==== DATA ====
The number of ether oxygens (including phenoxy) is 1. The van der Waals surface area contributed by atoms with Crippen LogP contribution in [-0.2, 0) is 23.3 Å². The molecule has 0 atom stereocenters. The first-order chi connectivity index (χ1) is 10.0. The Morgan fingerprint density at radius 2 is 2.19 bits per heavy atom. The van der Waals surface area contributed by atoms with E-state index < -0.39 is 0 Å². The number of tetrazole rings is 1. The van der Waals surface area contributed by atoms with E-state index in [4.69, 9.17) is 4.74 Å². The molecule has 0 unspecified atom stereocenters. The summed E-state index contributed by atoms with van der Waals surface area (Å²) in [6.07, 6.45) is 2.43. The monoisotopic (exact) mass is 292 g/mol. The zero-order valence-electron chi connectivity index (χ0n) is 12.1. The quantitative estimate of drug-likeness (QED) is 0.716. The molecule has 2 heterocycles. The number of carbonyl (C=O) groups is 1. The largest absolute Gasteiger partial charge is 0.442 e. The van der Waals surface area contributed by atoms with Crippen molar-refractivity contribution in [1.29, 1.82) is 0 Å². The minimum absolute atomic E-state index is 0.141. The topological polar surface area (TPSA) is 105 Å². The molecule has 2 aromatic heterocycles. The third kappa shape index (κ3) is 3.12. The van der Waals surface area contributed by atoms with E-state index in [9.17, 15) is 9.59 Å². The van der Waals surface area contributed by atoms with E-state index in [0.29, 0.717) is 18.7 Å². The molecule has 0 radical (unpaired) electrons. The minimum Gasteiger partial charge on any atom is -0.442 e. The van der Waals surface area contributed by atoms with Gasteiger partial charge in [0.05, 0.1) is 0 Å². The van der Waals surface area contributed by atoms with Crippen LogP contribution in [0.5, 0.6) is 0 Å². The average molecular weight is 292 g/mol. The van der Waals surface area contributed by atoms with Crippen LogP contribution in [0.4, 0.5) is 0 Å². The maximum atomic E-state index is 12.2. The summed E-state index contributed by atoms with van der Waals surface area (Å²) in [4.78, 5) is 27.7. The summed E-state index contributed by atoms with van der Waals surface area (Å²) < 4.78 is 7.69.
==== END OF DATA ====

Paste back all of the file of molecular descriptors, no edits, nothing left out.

The number of ether oxygens (including phenoxy) is 1. The van der Waals surface area contributed by atoms with Crippen LogP contribution in [-0.2, 0) is 23.3 Å². The molecule has 0 atom stereocenters. The first-order chi connectivity index (χ1) is 10.0. The Morgan fingerprint density at radius 2 is 2.19 bits per heavy atom. The van der Waals surface area contributed by atoms with E-state index < -0.39 is 0 Å². The number of tetrazole rings is 1. The van der Waals surface area contributed by atoms with E-state index in [4.69, 9.17) is 4.74 Å². The molecule has 0 unspecified atom stereocenters. The summed E-state index contributed by atoms with van der Waals surface area (Å²) in [6.07, 6.45) is 2.43. The monoisotopic (exact) mass is 292 g/mol. The zero-order valence-electron chi connectivity index (χ0n) is 12.1. The quantitative estimate of drug-likeness (QED) is 0.716. The molecule has 2 heterocycles. The number of carbonyl (C=O) groups is 1. The largest absolute Gasteiger partial charge is 0.442 e. The van der Waals surface area contributed by atoms with Crippen molar-refractivity contribution in [1.29, 1.82) is 0 Å². The minimum absolute atomic E-state index is 0.141. The topological polar surface area (TPSA) is 105 Å². The molecule has 2 aromatic heterocycles. The third kappa shape index (κ3) is 3.12. The van der Waals surface area contributed by atoms with E-state index in [9.17, 15) is 9.59 Å². The van der Waals surface area contributed by atoms with E-state index in [0.29, 0.717) is 18.7 Å². The molecule has 0 radical (unpaired) electrons. The minimum Gasteiger partial charge on any atom is -0.442 e. The van der Waals surface area contributed by atoms with Gasteiger partial charge in [0.05, 0.1) is 0 Å². The van der Waals surface area contributed by atoms with Crippen LogP contribution in [0.5, 0.6) is 0 Å². The average molecular weight is 292 g/mol. The van der Waals surface area contributed by atoms with Crippen LogP contribution in [0.4, 0.5) is 0 Å². The maximum atomic E-state index is 12.2. The summed E-state index contributed by atoms with van der Waals surface area (Å²) in [4.78, 5) is 27.7. The summed E-state index contributed by atoms with van der Waals surface area (Å²) < 4.78 is 7.69.